“We’re not looking to battle with Disney,” said Reilly last month. “We don’t need to beat Netflix. We just need and desire to be a differentiated alternative.”
But with US SVoD households already paying for an average of 2.79 services each, according to research from Ampere Analysis, the new entrants will be competing to become many families’ third, fourth or fifth subscription.
“That’s a difficult place to be, particularly when there are so many services that are going to be launching at about the same time,” says Ampere research director Richard Cooper.
Apple TV+ may be least susceptible to competition, suggests one analyst. “Apple can be an instant winner because it will give premium placement to its service on all its devices,” says Peter Csathy, head of US-based advisory and business development firm Creatv Media. “It can immediately put its service front and centre, so that’s really powerful.”
Disney+, which analysts predict could secure 2 million subscribers by the end of this year and 15-20 million by the end of 2020, “is positioned extremely well because it has a unique brand and content”, adds Csathy. “It has the crown jewels of intellectual property.”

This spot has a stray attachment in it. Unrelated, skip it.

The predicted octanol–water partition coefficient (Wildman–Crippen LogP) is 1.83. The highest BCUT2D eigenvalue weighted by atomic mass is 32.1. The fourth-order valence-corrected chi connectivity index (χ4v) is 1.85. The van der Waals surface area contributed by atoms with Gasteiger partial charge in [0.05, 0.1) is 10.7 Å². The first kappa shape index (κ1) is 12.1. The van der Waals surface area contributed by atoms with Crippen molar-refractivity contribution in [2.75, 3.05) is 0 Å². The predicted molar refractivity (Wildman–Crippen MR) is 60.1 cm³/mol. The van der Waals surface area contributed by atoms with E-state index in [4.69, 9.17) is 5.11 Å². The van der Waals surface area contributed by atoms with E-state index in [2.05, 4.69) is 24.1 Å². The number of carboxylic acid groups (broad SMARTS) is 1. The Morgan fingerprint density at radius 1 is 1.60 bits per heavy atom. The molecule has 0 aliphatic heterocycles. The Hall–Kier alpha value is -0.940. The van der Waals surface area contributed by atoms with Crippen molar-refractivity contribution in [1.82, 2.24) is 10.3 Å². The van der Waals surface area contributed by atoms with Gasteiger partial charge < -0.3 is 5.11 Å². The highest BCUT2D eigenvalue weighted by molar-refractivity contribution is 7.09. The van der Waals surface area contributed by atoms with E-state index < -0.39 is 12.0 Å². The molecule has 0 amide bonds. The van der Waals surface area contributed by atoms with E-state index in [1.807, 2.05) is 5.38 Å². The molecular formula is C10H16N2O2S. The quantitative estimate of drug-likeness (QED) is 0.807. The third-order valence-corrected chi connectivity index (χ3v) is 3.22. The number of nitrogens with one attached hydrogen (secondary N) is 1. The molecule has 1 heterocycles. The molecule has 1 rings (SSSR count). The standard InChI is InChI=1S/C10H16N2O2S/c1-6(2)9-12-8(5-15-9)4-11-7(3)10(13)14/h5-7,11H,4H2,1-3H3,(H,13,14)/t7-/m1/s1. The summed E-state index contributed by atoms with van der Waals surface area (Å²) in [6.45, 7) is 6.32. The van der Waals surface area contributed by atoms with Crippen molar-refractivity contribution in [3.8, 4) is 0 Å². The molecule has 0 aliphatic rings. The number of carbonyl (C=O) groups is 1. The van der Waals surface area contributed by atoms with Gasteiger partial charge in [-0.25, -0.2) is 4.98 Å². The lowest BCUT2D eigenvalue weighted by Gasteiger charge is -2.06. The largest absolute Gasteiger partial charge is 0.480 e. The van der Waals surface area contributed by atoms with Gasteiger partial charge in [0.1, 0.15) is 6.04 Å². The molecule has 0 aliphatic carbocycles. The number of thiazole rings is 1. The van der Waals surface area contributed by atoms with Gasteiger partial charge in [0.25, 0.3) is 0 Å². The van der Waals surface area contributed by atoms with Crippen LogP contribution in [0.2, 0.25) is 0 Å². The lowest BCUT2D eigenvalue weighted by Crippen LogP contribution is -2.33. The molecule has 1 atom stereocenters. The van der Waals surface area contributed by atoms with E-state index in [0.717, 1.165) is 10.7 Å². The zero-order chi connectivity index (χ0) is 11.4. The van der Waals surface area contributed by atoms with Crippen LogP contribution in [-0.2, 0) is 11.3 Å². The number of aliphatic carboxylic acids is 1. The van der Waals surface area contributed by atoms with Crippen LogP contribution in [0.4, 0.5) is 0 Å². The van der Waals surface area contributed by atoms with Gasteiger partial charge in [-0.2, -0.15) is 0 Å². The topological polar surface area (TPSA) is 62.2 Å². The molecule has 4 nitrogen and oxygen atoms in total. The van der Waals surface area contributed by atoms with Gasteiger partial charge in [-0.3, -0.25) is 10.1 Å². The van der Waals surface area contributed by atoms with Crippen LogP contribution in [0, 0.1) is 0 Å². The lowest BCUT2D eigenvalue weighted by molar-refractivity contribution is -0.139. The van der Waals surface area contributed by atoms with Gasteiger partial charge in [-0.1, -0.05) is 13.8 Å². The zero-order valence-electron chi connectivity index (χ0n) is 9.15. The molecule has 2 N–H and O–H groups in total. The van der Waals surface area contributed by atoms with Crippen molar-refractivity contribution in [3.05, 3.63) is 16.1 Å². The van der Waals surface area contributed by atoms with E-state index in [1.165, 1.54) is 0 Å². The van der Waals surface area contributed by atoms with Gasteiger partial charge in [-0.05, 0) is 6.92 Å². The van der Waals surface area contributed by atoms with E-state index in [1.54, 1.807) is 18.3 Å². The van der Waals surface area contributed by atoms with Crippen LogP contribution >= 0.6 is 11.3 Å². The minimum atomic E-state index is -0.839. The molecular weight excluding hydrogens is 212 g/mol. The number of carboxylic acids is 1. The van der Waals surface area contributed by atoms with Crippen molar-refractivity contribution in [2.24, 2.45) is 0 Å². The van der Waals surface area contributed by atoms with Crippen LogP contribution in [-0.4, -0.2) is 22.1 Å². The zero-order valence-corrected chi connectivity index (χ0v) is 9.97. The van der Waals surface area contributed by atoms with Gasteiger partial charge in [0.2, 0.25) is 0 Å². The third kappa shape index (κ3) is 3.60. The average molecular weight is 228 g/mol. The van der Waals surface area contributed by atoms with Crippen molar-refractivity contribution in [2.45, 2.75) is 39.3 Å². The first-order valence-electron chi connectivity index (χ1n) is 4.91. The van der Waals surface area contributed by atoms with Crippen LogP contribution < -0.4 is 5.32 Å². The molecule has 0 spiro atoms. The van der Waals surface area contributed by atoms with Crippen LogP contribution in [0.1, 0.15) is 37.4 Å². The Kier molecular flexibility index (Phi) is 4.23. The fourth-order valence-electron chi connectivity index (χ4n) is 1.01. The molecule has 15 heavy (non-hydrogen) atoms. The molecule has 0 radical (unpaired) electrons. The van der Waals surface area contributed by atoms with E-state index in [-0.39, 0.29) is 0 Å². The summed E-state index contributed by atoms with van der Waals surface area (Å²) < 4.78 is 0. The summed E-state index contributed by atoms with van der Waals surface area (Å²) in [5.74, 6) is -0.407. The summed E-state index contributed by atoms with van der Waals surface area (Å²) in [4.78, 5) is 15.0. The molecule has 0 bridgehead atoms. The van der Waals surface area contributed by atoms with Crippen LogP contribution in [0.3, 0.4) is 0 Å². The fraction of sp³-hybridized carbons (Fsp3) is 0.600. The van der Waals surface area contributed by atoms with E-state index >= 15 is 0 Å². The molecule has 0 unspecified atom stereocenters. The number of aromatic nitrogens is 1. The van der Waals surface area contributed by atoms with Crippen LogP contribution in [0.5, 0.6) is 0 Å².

By comparison, the task of establishing Warner Media’s streaming service in an increasingly crowded landscape will be “a little more challenging”, says Csathy.
As well as providing fresh competition for the household entertainment budget, the new streaming services will affect the established streamers – Netflix, Amazon, Hulu and, to some extent, YouTube – in other ways too.
In preparation for the launch of its own streaming venture, Disney ended its distribution deal with Netflix 18 months ago, and while Netflix did manage to extend its deal for Warner’s iconic sitcom Friends to the end of this year (albeit at a cost of $100m), such agreements may not be on the table in future.
“Sharing destination assets like that is not a good model,” Warner Media’s Reilly said when discussing his company’s plans. “My belief is that they should be exclusive to the service.”